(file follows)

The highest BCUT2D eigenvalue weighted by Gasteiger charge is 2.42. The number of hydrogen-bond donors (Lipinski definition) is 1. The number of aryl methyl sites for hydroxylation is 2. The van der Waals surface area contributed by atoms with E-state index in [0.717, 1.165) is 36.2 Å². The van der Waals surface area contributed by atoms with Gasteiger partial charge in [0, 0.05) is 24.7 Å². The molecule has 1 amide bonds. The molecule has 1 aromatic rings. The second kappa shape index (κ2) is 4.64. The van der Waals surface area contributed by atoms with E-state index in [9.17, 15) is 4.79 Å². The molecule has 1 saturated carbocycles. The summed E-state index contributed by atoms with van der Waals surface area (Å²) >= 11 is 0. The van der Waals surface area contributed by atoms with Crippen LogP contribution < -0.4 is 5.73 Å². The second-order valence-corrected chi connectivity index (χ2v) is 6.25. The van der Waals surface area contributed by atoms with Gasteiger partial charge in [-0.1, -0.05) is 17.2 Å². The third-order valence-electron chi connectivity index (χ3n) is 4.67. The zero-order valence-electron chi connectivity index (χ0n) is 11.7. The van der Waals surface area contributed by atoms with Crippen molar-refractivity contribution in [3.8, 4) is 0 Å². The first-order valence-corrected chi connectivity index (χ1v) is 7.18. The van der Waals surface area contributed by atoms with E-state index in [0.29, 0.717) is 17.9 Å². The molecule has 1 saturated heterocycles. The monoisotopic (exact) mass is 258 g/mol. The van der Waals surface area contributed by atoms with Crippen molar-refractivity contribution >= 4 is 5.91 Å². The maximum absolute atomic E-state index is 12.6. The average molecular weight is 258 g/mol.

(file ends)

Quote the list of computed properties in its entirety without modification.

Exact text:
The highest BCUT2D eigenvalue weighted by Gasteiger charge is 2.42. The number of hydrogen-bond donors (Lipinski definition) is 1. The number of aryl methyl sites for hydroxylation is 2. The van der Waals surface area contributed by atoms with E-state index in [0.717, 1.165) is 36.2 Å². The van der Waals surface area contributed by atoms with Gasteiger partial charge in [0, 0.05) is 24.7 Å². The molecule has 1 amide bonds. The molecule has 1 aromatic rings. The second kappa shape index (κ2) is 4.64. The van der Waals surface area contributed by atoms with E-state index in [9.17, 15) is 4.79 Å². The molecule has 1 saturated carbocycles. The summed E-state index contributed by atoms with van der Waals surface area (Å²) >= 11 is 0. The van der Waals surface area contributed by atoms with Crippen LogP contribution < -0.4 is 5.73 Å². The second-order valence-corrected chi connectivity index (χ2v) is 6.25. The van der Waals surface area contributed by atoms with Gasteiger partial charge in [-0.1, -0.05) is 17.2 Å². The third-order valence-electron chi connectivity index (χ3n) is 4.67. The zero-order valence-electron chi connectivity index (χ0n) is 11.7. The van der Waals surface area contributed by atoms with Crippen molar-refractivity contribution in [3.8, 4) is 0 Å². The first-order valence-corrected chi connectivity index (χ1v) is 7.18. The van der Waals surface area contributed by atoms with E-state index in [0.29, 0.717) is 17.9 Å². The molecule has 1 saturated heterocycles. The monoisotopic (exact) mass is 258 g/mol. The van der Waals surface area contributed by atoms with Crippen molar-refractivity contribution >= 4 is 5.91 Å². The maximum absolute atomic E-state index is 12.6. The average molecular weight is 258 g/mol.